Helping our Teachers Cope with Increased Demands and Stress Levels
Events such as the COVID-19 pandemic and Hurricane Ian likely increased most of our region’s stress levels. Globally1, according to the World Health Organization, anxiety and depression have increased 25% since pre-pandemic levels.
Of all professions, educators at all levels (of whom there are more than 9,000 in Lee County, according to U.S. Census data) are uniquely positioned to be particularly susceptible to the frontline challenges these crises bring.
Prior to the pandemic, teachers were already struggling with burnout, poor performance, and historically high turnover rates, states2 this research study from Penn State University. In 2016, when the article was published, 46% of teachers reported high daily stress.
By 2020, in the depths of the pandemic, over half of the teachers reported considering leaving the profession, more than one quarter reported symptoms of depression, and more than 35% reported symptoms of general anxiety3, this report from the CDC foundation discovered.
Similarly, this Chronicle of Higher Education research summary highlights the increased stress and decreased enjoyment reported by professors. Please click here4, Covid&FacultyCareerPaths_Fidelity_ResearchBrief_v3 (1).pdf (chronicle.com), to learn more.
In this article, a survey of more than 1,100 professors at two- and four-year colleges found that a deteriorating work-life balance and additional concerns for safety and well-being – both for themselves and their students – contributed to stress.
Naturally, these increased demands and the resulting turnover rate of educators have a profound impact on the education system and students.
A5 University of Massachusetts Global article states: “When turnover contributes to teacher shortages, schools may also resort to increasing class sizes or cutting some of their offerings, which can have adverse effects on student learning.”
John W. Krupp, a veteran educator who has taught in nearby Collier County Public Schools, recently published a blog titled6 “Coping With Stress as a Teacher” for KDP, an organization that provides resources to teachers.
In it, Dr. Krupp advises new teachers to engage with a like-minded fellow educator or group. “Find those external supports and surround yourself with them… Doing so will help you overcome the stress of the profession and realize that we have the best job in the world. We can change the world. That can only happen if you stay in the classroom!”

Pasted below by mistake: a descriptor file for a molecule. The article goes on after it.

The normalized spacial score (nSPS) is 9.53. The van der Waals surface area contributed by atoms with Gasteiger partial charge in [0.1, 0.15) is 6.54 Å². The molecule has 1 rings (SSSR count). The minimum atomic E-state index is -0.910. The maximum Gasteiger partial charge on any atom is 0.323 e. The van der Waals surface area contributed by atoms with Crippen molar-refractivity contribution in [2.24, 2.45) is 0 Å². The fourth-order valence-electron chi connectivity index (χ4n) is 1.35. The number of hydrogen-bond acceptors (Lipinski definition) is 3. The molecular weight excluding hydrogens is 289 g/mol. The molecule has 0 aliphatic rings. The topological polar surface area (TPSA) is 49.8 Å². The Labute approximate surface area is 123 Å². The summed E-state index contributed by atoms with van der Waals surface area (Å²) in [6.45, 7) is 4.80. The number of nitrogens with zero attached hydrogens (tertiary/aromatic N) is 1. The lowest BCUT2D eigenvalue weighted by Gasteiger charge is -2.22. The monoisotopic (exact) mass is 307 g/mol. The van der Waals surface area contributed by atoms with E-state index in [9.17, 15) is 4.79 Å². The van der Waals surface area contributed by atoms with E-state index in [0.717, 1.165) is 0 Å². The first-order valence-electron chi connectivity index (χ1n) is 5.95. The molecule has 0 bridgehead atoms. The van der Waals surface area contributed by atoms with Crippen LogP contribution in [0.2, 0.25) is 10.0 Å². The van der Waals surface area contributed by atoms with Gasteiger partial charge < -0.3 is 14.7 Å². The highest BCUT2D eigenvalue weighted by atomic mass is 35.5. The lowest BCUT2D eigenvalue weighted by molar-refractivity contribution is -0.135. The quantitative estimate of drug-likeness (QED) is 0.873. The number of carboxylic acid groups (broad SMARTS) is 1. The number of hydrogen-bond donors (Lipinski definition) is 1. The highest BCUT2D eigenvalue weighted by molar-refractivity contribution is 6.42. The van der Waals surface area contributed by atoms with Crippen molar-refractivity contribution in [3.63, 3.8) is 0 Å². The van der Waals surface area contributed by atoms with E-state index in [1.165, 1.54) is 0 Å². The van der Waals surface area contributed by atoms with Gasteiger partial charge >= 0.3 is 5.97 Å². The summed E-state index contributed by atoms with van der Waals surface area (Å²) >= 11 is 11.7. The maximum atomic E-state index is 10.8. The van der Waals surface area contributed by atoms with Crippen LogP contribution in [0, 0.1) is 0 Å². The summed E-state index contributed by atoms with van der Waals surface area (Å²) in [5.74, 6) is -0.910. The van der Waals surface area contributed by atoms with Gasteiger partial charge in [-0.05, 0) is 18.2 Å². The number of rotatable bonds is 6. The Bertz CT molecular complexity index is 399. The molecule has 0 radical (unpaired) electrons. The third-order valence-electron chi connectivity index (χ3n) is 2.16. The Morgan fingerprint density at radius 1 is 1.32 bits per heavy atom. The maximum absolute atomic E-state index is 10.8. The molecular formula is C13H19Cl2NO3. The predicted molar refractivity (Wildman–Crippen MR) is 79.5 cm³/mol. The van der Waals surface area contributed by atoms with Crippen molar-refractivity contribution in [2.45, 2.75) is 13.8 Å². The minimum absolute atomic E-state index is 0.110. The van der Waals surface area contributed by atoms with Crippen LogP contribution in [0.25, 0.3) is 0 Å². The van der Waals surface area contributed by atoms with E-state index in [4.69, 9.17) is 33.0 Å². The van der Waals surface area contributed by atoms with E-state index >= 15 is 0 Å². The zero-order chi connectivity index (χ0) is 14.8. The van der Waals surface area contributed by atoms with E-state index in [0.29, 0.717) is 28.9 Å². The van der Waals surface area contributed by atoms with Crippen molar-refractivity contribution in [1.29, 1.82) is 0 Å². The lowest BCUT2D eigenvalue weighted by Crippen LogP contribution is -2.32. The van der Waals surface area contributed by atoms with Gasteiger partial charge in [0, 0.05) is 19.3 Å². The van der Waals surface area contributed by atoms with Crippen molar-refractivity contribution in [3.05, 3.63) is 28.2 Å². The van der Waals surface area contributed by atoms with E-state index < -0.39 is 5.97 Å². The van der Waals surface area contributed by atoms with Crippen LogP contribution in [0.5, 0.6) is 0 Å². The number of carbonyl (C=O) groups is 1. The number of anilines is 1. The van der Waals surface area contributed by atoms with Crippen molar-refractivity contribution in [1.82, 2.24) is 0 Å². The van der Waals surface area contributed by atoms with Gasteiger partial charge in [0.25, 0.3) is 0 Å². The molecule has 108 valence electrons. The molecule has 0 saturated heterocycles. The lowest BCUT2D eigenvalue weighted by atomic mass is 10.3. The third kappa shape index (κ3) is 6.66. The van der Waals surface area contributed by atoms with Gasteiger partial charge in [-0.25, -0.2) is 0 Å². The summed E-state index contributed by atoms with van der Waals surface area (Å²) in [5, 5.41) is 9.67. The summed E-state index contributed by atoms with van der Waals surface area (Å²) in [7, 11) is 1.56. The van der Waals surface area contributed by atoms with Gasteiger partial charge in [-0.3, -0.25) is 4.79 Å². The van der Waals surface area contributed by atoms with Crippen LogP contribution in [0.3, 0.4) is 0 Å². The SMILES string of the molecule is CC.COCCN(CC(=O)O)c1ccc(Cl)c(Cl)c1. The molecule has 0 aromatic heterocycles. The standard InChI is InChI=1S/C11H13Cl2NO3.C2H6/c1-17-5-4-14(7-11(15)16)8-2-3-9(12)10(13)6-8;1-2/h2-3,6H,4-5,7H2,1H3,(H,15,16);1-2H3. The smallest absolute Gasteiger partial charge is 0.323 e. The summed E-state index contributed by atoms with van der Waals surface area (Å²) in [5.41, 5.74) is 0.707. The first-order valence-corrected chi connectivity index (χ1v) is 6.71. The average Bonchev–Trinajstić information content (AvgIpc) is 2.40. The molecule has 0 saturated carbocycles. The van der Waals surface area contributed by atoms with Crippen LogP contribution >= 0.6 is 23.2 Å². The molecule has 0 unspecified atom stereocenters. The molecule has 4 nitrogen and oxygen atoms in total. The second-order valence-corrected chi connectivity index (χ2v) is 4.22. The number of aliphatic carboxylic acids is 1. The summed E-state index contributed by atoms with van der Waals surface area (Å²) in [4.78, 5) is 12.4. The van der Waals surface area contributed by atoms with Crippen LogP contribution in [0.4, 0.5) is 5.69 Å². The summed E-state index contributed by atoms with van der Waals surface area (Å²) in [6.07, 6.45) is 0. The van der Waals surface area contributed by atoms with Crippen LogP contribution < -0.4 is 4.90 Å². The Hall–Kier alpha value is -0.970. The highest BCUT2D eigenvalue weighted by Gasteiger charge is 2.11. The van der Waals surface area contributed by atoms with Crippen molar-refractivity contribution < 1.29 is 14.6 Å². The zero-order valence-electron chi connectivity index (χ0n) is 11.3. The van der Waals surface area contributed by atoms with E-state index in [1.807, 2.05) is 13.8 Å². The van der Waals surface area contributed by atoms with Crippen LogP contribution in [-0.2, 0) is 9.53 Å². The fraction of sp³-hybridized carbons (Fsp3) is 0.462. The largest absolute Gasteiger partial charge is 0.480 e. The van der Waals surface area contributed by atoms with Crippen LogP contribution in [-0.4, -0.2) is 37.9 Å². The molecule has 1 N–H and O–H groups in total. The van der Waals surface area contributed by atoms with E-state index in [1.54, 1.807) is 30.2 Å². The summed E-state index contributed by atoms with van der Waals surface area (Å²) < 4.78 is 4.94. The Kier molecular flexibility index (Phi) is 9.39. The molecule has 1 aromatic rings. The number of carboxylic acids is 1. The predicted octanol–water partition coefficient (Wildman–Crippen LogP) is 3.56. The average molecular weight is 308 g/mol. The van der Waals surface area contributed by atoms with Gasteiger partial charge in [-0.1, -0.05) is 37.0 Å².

The Go Guardian team prepared an important article in 2020 which provided guidance on “How to Handle stress as a Teacher7. The article provided details on ten tips on how to alleviate stress.
Assess your stress level
Schedule time to respond to your stress
Establish realistic goals
Focus on what you can control
Contact colleagues for advice
Participate in stress-relieving activities
Prioritize your health, family time and quality sleep
Do something different
Determine your response
If you have a child or grandchild of school or university age, you can also play a critical role in helping teachers combat the burnout and stress of the changing educational landscape.
Here are a few tips from Guidepost Montessori8:
- Help teach your child age-appropriate ways of being independent, such as small children putting on their own shoes or older children knowing how to request a missing material politely.
- Practice focus and concentration – particularly important in the age of increased “screen time.”
- Communicate with teachers so they can best help your child or grandchild succeed.
- COVID-19 pandemic triggers a 25% increase in the prevalence of anxiety and depression worldwide, The World Health Organization, 2 March 2022. https://www.who.int/news/item/02-03-2022-covid-19-pandemic-triggers-25-increase-in-prevalence-of-anxiety-and-depression-worldwide
- Teacher Stress and Health, Effects on Teachers, Students, and School, The Pennsylvania State University September 2016. https://www.prevention.psu.edu/uploads/files/rwjf430428-TeacherStress.pdf
- Mental Health Impact of the COVID-19 Pandemic on Teachers and Parents of K-12 Students, The CDC Foundation May 2021, https://www.cdcfoundation.org/mental-health-triangulated-report?inline
- “On the Verge of Burnout” Covid-19’s impact on faculty well-being and career plans, based on
- Teacher turnover: What you need to know and how you can curb the trend, The University of Massachusetts Global. https://www.umassglobal.edu/news-and-events/blog/teacher-turnover
- Coping with stress as a Teacher By Phil Kitchel, posted 09-06-2022 and by John W. Krupp, https://www.kdp.org/blogs/phil-kitchel/2022/09/02/coping-with-stress-as-a-teacher
- How to Handle Stress As a Teacher, Go Guardian Team, Sept 28th, https://www.goguardian.com/blog/handling-teacher-stress
- How Parents Can Support Teachers During the School Year, Natalia Oliver Teacher, and Copywriter Guidepost Montessori. https://www.guidepostmontessori.com/blog/how-parents-can-support-teachers-during-school-year
- 5 Ways Parents Can Best Support Teachers This Year, Institute for Multi-Sensory Education Journal, Sept 2nd, https://journal.imse.com/5-ways-parents-can-support-teachers/
Additional articles of interest from the ECCL:
- August 2022, “Important Guidance for Students Entering Higher Education.” Please click here, Mental Health and New College Students | Estero Today, to read.
- May 2022, “Mental Distress in Children During COVID-19: Signs, Symptoms & What We Can Do to Help Our Kids & Ourselves.” Please click here, GECRqtr2-2022.pdf (esterotoday.com), to read.